Alex - Mon, Feb 10, 2014 - 11:54pm (USA Central)
Whether you liked this episode or not, it had a couple of interesting scenes between Spock and McCoy. One is when McCoy stabs Spock in the back with a tranquilizer needle, which seems to catch Spock completely by surprise. And two is when McCoy compliments Spocks on his bedside manner. Those were two A+ moments.
Fred - Sun, Jun 22, 2014 - 6:49pm (USA Central)
How about zero stars? I went through the agony of this episode. Dull. Much of the dark set and bigheads looked more like a higher-class Lost in Space scene.
Low budget? Yep, it looked that way except for the abundance of opticals. The might have been better off recycling The Doomsday Machine or another classic TOS.
The third season is essentially dreadful with Spock's Brain batting leadoff.
William B - Thu, Nov 6, 2014 - 5:06pm (USA Central)
I'm amused by how polarizing this episode seems to be based on these comments, and Jammer's review, and things elsewhere (i.e. the AV Club review gives it a D or something). I sort of agree with some of the criticisms, but ultimately I'm more firmly "love" end of the "love/hate" spectrum.

First of all, on the actress: I agree, to a point, that Kathryn Hays' extreme emoting is perhaps over the top. I think I'd say that her acting style, and in many respects the episode itself, owes a lot to silent film, in which more exaggerated, overdramatized acting was more common. That doesn't necessarily mean her performance is "good," because I think there is a difference between good overemoting and bad overemoting, and here I'll just plead ignorance -- I don't really know how to distinguish between the two. Hays' performance works for me, but I can't really identify why, nor can I really argue with criticisms of her performance.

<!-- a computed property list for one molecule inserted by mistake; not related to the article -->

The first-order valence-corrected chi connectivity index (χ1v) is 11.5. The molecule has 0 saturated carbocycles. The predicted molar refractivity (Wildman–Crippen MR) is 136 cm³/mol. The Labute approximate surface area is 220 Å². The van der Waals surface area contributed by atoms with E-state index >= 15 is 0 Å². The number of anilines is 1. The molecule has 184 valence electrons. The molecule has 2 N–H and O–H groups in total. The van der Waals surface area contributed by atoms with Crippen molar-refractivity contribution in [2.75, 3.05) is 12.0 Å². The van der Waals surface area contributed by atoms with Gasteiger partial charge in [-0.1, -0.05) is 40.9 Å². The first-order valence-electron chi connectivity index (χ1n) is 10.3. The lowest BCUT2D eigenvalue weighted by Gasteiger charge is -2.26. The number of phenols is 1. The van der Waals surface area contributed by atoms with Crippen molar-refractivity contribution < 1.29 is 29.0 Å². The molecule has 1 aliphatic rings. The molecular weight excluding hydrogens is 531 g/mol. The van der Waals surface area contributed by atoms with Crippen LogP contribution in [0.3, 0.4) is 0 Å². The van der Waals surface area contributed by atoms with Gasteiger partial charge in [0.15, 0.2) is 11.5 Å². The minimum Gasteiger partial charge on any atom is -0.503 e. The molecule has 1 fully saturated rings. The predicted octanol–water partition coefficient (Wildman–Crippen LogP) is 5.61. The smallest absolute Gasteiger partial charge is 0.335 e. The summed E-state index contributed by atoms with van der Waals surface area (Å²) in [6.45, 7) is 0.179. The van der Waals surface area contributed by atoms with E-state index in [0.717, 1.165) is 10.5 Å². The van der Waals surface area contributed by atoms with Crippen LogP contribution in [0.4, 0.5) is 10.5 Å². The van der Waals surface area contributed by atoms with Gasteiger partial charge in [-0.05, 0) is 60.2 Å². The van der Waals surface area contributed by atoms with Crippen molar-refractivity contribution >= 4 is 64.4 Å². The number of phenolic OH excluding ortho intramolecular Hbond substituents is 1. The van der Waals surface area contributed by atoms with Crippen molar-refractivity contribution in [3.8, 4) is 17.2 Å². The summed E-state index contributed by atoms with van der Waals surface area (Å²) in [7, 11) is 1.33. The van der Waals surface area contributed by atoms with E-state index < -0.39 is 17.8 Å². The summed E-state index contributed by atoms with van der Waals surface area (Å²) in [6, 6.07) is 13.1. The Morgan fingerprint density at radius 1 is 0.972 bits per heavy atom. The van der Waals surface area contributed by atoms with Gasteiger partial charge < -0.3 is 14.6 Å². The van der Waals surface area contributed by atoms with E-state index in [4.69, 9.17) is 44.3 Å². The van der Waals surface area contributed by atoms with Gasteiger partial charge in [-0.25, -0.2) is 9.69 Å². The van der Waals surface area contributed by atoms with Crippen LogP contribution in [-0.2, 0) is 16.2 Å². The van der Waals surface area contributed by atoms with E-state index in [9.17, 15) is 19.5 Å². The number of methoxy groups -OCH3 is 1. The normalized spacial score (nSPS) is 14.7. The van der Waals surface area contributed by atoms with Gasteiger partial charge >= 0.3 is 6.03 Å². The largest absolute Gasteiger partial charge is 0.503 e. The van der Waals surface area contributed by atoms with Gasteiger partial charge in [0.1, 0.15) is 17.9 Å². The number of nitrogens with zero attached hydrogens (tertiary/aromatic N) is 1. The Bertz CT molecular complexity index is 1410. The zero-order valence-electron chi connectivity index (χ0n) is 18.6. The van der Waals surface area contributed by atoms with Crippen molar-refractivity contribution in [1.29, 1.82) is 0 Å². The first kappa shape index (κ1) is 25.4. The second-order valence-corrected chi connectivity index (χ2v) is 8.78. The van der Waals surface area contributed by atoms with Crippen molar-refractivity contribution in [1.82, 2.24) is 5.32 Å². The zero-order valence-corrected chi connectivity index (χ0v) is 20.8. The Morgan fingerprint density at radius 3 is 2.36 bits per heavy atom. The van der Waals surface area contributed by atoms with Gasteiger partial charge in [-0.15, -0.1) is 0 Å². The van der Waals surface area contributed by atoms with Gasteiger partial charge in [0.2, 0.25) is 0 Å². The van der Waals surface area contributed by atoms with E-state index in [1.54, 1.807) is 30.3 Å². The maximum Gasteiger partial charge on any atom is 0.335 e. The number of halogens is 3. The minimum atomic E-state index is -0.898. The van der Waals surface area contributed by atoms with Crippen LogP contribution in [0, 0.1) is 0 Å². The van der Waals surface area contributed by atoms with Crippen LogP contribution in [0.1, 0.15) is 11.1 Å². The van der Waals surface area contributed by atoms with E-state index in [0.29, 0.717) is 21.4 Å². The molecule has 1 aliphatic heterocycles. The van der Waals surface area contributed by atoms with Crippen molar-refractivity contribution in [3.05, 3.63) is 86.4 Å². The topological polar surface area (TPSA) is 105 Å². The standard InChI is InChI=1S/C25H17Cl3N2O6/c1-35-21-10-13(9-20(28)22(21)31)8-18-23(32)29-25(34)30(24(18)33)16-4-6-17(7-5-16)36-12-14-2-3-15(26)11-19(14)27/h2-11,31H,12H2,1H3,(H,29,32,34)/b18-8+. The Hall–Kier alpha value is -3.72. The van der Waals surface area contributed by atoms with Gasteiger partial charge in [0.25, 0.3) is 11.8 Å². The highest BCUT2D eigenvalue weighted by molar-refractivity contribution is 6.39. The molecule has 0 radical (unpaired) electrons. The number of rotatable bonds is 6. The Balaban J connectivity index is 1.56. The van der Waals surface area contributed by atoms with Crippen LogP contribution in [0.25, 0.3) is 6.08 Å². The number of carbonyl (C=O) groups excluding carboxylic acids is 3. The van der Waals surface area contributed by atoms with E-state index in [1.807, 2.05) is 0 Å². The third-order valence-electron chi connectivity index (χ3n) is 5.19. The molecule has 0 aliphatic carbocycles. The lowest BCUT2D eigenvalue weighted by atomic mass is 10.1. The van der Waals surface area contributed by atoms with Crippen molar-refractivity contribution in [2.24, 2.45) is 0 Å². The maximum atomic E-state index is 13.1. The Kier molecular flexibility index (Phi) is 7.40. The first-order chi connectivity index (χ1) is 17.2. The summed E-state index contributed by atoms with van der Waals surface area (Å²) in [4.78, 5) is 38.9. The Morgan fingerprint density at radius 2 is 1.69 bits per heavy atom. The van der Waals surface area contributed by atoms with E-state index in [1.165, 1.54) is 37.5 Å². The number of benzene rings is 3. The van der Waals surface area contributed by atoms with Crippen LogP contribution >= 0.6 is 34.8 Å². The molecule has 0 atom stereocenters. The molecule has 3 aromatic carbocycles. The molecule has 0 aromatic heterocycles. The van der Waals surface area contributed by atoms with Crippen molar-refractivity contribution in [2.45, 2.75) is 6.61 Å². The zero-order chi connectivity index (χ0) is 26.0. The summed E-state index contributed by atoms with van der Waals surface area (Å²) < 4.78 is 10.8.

The episode has something that I associate with other Trek greats like "The Inner Light," though not quite to that extent, in that it deals fairly directly with mortality on a long scale. The solar system is dying. The Vians are going to die along with it. They have the ability to move one species, and have already more or less made the call that it's not going to be them. We are not told explicitly why the Vians don't save themselves with their ability to save one species; there may be some technical reasons why not. But I suspect it's because the Vians start with the premise that they are testing in Gem: they believe that for life to be worthy, beings have to be willing to sacrifice themselves. If the Vians are willing to let other species in the solar system die out and save themselves only, are they really worthy of that salvation? I think it's also, on some level, perhaps even something more haunting -- that the Vians recognize that they have reached the end of their "natural lifespan," and are willing to let themselves die with dignity rather than work to preserve themselves, but they hope that they may contribute something to the rest of the galaxy by saving another species which, in terms of its ability to allow empathy and self-sacrifice in its members, is just in its infancy.